We're hosting two virtual conversations for people living anywhere in Oregon on Tuesday, August 11. These conversations will take place via Zoom from 7:00 to 8:30 p.m. PDT.
Race and Adoption
Facilitated by Astrid Castro - RSVP for this conversation
The decision to adopt across racial or cultural lines is a lifelong commitment to exploring matters of race and identity, confronting racism in all its forms, and developing new skills and perspectives. In this conversation, facilitator Astrid Castro will ask participants to explore questions such as, What role do race and racism play in your family? What are the personal experiences that inform how you talk to adopted children in your life about where they are from? Where do you need to grow to be the best resource you can be for children who are adopted? This conversation is for people who are in the adoption constellation: adoptees, parents (adoptive, pre-adoptive, foster, first/birth parents), and folks in close proximity to someone in the adoption world. We will have time to share in these affinity groups throughout the conversation. RSVP for this conversation.
Astrid Castro is Director/Founder of Adoption Mosaic, a Portland-based organization dedicated to providing space where the adoption community feels valued, heard, understood, and accepted as full members of their family and society. Astrid has traveled the country for nearly thirty years years leading and presenting groups, talks, and workshops on adoption and race. Astrid coauthored Adoption in the Movies, developed an innovative evidence-based training DVD, Adoptive Parent Training, and was a contributing author for the book Parents As Adoptees. Her personal experiences as an adoptee, as a woman of color, and of growing up in a white family and community fuel her professional path to helping others.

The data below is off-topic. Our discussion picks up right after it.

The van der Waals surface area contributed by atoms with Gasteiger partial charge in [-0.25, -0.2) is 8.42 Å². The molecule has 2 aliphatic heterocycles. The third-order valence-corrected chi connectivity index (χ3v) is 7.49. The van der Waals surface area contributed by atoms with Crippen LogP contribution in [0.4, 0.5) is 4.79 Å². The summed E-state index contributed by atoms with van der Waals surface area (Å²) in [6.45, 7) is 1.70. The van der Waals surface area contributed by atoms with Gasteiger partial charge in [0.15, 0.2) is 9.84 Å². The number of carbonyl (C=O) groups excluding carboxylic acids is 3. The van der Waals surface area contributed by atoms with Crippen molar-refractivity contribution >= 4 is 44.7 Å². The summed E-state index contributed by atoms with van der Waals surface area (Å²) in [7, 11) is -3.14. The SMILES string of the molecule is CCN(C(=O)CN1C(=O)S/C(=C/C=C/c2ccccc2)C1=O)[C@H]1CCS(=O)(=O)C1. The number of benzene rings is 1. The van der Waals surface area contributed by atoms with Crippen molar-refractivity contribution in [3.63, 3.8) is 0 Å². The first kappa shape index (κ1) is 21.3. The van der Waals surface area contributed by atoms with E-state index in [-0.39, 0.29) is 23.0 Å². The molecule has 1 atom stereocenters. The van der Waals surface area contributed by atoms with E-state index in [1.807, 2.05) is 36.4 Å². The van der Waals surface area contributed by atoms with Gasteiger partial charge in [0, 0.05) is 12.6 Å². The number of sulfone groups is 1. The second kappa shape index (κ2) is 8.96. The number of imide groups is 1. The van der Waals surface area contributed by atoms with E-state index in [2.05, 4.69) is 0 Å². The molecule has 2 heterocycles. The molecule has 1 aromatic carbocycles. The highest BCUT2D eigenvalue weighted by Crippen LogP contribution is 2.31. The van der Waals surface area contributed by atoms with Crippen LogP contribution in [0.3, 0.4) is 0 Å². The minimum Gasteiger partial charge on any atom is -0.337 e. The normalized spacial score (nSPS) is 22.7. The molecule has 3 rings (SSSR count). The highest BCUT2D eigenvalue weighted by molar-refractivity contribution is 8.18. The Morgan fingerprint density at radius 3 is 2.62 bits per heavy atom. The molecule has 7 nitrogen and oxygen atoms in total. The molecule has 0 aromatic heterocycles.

Awakening White: White People Helping Each Other to Understand and Interrupt Racism
Facilitated by Emily Drew - RSVP for this conversation
Amid today’s social uprisings, many white people have become acutely aware that racism shapes our communities in Oregon and beyond. Many of us have also begun realizing how poorly our experiences have equipped us make sense of these times, and we have many questions. Join Emily Drew in a conversation that asks, How can we who are white show up as more effective and less damaging participants in struggles to interrupt racism in our community? How can white people engage in efforts to dismantle racism in ways that do not reproduce or place unfair burdens upon people of color to be our teachers? This conversation is an opportunity to reflect on what it means to “do our work” as white people, which includes taking responsibility for one another, educating ourselves, and coming to view other white people as our partners—not competition—in developing antiracist identity. RSVP for this conversation
Emily Drew is an associate professor of ethnic studies at Willamette University, where she teaches courses about racism, white supremacy, allyship, and social change. Her research revolves around understanding how race and racism get institutionalized, with the goal of helping to illuminate more effective strategies for interrupting systemic inequality. She is an organizer and facilitator with Crossroads Antiracism, where she facilitates white caucuses to interrupt our internalized racism and equips faculty to develop antiracist pedagogy.
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